A former UMass student is on trial for allegedly selling a fatal dose of heroin to a fellow student working as a confidential informant.
Jesse Carrillo, 28, is charged with involuntary manslaughter in the death of 20-year-old Eric Sinacori, who overdosed in 2013 at his off-campus apartment.
Carrillo, who attended the University of Massachusetts Amherst with Sinacori, is also facing a heroin distribution charge. He has pleaded not guilty to both charges.
Sinacori, 20, of New Jersey, died 10 months after he became a confidential informant for the university police department, which ended its student snitch program in 2015. He was a third-year kinesiology major and scholarship student.
Carrillo—arrested two years after Sinacori’s death—was studying graduate music theory after obtaining a bachelor’s in music at UMass. The flute performance major, who now lives in New Hampshire, was expelled in 2014.
After Carrillo’s indictment, Sinacori’s mother told the Daily Hampshire Gazette, “This is not going to bring my son back, but it gives me a little closure at this point.”
“It’s been a long time coming,” Francesca Sinacori said at the time.
Meanwhile, Carrillo’s attorney, J.W. Carney Jr., said his client entered a rehab program in January of 2014 and has been sober for 29 months. Carrillo is currently the admissions director for the sober residence, Carney told the Gazette.
“He has known this day was coming and he looks forward to ending this part of his journey as a drug-free and inspiration[al] example to people suffering from heroin,” Carney said. “He has dedicated his life to helping people in this way because he knows exactly what they are going through in their struggles.”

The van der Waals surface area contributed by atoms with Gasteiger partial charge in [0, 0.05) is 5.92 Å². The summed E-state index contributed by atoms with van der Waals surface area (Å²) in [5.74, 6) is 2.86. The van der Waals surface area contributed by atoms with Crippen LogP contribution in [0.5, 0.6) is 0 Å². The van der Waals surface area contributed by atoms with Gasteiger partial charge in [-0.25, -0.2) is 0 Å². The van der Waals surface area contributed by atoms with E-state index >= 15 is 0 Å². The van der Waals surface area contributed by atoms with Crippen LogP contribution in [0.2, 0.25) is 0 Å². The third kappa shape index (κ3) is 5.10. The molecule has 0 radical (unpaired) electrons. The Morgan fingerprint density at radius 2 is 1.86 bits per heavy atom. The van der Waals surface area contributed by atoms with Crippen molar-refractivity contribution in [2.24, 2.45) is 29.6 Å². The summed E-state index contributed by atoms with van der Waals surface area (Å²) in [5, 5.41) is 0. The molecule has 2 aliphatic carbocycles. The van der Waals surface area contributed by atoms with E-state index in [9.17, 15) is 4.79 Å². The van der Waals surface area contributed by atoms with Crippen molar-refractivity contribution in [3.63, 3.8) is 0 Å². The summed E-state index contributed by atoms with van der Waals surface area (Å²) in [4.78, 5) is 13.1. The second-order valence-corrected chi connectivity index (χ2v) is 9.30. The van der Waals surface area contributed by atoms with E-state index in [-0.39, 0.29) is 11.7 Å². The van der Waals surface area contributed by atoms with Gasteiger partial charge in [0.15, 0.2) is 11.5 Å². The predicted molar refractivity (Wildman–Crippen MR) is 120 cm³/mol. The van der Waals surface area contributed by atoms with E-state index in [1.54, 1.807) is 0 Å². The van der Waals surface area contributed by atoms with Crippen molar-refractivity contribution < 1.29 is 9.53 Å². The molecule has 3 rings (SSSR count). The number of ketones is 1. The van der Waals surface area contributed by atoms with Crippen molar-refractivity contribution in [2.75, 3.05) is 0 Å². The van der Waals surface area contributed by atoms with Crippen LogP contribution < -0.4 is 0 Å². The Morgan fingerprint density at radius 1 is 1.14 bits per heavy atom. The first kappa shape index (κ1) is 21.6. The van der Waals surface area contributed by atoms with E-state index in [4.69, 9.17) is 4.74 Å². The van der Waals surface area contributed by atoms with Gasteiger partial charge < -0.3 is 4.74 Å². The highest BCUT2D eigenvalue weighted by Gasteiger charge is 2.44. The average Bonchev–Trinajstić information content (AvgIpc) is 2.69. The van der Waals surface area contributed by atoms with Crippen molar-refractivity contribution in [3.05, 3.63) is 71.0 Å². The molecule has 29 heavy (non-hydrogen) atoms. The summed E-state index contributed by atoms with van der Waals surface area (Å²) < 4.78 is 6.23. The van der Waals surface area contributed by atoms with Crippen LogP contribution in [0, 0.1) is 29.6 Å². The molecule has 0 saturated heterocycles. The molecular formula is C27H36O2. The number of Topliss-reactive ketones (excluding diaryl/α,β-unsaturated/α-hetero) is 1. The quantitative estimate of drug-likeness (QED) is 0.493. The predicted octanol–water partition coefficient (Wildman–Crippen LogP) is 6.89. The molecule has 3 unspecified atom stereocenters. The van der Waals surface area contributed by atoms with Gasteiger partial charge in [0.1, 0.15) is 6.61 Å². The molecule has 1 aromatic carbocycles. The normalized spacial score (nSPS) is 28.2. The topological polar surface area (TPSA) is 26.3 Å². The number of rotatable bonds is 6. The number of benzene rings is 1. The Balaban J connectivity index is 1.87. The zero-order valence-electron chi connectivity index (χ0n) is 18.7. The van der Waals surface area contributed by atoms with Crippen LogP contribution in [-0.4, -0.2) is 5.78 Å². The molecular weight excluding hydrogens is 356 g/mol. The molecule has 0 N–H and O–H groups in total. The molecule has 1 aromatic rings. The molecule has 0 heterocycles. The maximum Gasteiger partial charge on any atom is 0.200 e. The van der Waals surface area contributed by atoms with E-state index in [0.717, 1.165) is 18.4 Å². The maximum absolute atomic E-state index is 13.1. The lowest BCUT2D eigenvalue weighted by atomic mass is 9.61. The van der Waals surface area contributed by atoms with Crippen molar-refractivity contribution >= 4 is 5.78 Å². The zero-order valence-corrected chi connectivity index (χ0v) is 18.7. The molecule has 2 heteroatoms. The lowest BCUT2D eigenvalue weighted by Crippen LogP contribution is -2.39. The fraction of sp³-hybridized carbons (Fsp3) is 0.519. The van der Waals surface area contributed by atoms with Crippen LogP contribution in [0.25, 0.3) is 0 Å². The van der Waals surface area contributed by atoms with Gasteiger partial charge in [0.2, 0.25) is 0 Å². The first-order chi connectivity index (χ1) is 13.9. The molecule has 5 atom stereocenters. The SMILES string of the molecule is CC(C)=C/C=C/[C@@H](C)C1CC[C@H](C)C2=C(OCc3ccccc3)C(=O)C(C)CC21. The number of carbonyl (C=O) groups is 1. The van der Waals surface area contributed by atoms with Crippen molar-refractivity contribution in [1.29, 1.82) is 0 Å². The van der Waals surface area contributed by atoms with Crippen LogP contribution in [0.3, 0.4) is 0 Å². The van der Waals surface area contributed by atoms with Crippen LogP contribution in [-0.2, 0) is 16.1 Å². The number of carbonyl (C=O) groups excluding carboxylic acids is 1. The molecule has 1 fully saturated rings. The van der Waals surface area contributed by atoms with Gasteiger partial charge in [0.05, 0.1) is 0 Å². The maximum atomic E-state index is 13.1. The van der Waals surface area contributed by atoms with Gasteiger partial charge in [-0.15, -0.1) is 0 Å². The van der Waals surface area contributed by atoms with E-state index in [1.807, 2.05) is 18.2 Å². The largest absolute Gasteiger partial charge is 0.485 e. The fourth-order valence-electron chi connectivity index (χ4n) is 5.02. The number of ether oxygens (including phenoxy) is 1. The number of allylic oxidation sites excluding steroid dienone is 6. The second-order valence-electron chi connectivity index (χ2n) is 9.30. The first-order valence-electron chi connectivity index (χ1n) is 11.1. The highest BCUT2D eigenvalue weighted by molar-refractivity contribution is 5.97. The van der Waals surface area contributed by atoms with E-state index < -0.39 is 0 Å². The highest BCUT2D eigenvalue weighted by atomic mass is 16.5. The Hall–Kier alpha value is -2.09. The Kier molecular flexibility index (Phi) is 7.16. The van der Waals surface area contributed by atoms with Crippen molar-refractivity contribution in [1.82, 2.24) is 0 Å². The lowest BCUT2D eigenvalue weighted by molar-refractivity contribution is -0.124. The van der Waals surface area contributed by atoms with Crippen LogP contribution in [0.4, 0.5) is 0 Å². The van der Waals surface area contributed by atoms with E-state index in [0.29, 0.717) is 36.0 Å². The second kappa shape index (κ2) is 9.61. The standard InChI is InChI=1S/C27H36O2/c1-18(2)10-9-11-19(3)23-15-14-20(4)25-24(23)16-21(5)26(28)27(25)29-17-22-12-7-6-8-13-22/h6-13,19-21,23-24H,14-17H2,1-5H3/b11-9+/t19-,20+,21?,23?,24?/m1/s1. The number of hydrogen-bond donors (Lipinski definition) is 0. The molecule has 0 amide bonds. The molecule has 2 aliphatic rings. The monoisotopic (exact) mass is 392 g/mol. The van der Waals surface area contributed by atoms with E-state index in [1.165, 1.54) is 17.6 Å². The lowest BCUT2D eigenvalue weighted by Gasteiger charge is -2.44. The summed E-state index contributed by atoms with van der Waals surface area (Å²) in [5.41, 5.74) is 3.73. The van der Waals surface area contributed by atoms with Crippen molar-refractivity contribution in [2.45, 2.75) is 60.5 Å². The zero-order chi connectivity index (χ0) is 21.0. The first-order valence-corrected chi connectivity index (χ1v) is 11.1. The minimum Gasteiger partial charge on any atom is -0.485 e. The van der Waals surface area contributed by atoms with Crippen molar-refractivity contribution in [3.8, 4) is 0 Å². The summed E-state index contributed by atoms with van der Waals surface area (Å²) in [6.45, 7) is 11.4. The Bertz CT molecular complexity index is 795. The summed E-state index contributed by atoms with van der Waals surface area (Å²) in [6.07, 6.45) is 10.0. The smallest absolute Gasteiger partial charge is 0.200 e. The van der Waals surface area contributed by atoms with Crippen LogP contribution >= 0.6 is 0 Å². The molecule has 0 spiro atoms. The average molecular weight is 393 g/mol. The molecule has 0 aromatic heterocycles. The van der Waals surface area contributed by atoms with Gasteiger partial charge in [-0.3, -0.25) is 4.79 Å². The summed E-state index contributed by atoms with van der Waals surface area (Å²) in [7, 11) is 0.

Eric Sinacori became an informant in the fall of 2012, when he was caught selling LSD and Molly in his dorm and carrying a hypodermic needle. UMass cops offered him a deal: become an informant and skirt criminal charges.
According to the Gazette, police didn’t inform Sinacori’s parents or school administrators of his drug abuse and his work with cops. It was only when Sinacori died that they became aware of the confidential informant program.
Francesca Sinacori had criticized authorities for not charging Carrillo sooner.
In May 2015, the grieving mother told The Boston Globe that her son’s cellphone had text messages from his dealer, who promised to send Sinacori to the “comforting arms of Miss H” hours before he died.
Still, prosecutors hadn’t charged anyone in Sinacori’s death. “I know who the dealer was, and they should, too. They had the phone records. What are they even doing? It’s just so frustrating,” Francesca Sinacori told the Globe.
The Globe, along with UMass investigative journalism students, first exposed Sinacori’s stint as a student informant in 2014. They identified him by Logan, his middle name. The story also revealed Sinacori’s alleged code name in the program: “CI-8.”
Sinacori’s parents, then asking for anonymity, told the Globe they separately drove from out of state to surprise their son. They found the former high-school hockey star on the bathroom floor, with a needle and spoon at his side. His body was already cold.
For their part, campus police said they never suspected Sinacori was a heroin user; the needle they found could have been used for other drugs. Campus Police Chief John Horvath said Sinacori declined an offer to get into drug treatment. “His biggest concern was his parents finding out about his situation,” Horvath told the Globe.
Last October, Francesca Sinacori filed a lawsuit against Carrillo, UMass Amherst, and a campus cop identified only as “John Doe.”